The Wonderful Birch
But now the child grew restless and cried, because it missed its mother's care. They took it to the court, and tried to pacify it in every conceivable way, but its crying never ceased.
`What makes the child so restless?' asked the Prince, and he went to a wise widow woman to ask her advice.
`Ay, ay, your own wife is not at home,' said the widow woman; `she is living like a reindeer in the wood; you have the witch's daughter for a wife now, and the witch herself for a mother-in- law.'
`Is there any way of getting my own wife back from the wood again?' asked the Prince.
`Give me the child,' answered the widow woman. `I'll take it with me to-morrow when I go to drive the cows to the wood. I'll make a rustling among the birch leaves and a trembling among the aspens--perhaps the boy will grow quiet when he hears it.'
`Yes, take the child away, take it to the wood with you to quiet it,' said the Prince, and led the widow woman into the castle.
`How now? you are going to send the child away to the wood?' said the witch in a suspicious tone, and tried to interfere.
But the King's son stood firm by what he had commanded, and said:
`Carry the child about the wood; perhaps that will pacify it.'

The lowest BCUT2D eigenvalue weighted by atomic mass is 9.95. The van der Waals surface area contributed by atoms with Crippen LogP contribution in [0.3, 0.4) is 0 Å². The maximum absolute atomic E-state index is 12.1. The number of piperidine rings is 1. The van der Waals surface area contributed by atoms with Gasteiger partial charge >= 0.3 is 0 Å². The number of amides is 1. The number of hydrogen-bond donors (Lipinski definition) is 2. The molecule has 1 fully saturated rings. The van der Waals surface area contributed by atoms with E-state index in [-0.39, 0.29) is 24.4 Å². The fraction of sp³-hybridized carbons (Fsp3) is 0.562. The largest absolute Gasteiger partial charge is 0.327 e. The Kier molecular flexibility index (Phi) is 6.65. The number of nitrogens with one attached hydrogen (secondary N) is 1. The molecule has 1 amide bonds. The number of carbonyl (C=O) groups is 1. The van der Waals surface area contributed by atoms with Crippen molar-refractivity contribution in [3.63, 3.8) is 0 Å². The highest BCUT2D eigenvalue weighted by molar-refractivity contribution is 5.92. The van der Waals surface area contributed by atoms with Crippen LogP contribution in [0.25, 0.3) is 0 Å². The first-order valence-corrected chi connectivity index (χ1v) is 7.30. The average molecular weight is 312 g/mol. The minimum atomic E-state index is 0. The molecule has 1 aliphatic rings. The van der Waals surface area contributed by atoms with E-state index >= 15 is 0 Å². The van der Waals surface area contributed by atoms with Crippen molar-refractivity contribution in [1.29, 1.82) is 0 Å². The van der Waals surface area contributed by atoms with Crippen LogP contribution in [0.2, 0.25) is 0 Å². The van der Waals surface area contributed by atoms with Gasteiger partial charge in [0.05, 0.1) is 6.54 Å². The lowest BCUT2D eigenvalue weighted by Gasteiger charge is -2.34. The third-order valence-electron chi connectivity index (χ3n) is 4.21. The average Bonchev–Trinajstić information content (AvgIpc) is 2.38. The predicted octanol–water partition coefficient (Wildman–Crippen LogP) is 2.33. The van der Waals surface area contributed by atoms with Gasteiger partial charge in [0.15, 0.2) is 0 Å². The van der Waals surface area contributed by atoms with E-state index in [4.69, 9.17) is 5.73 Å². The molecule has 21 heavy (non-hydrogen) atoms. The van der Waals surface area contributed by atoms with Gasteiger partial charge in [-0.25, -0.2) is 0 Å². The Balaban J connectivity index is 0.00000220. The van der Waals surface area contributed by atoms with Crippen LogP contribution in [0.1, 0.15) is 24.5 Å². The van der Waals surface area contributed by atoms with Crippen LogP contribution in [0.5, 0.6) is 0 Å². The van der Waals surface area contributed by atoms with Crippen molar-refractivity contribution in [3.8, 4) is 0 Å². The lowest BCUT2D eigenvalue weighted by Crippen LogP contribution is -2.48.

So the widow woman took the child to the wood. She came to the edge of a marsh, and seeing a herd of reindeer there, she began all at once to sing--
`Little Bright-eyes, little Redskin, Come nurse the child you bore! That bloodthirsty monster, That man-eater grim, Shall nurse him, shall tend him no more. They may threaten and force as they will, He turns from her, shrinks from her still,'
and immediately the reindeer drew near, and nursed and tended the child the whole day long; but at nightfall it had to follow the herd, and said to the widow woman:
`Bring me the child to-morrow, and again the following day; after that I must wander with the herd far away to other lands.'
The following morning the widow woman went back to the castle to fetch the child. The witch interfered, of course, but the Prince said:
`Take it, and carry it about in the open air; the boy is quieter at night, to be sure, when he has been in the wood all day.
Story of Prince Peter with the Golden Keys, and the Princess Magilene
Category: Russia folktales
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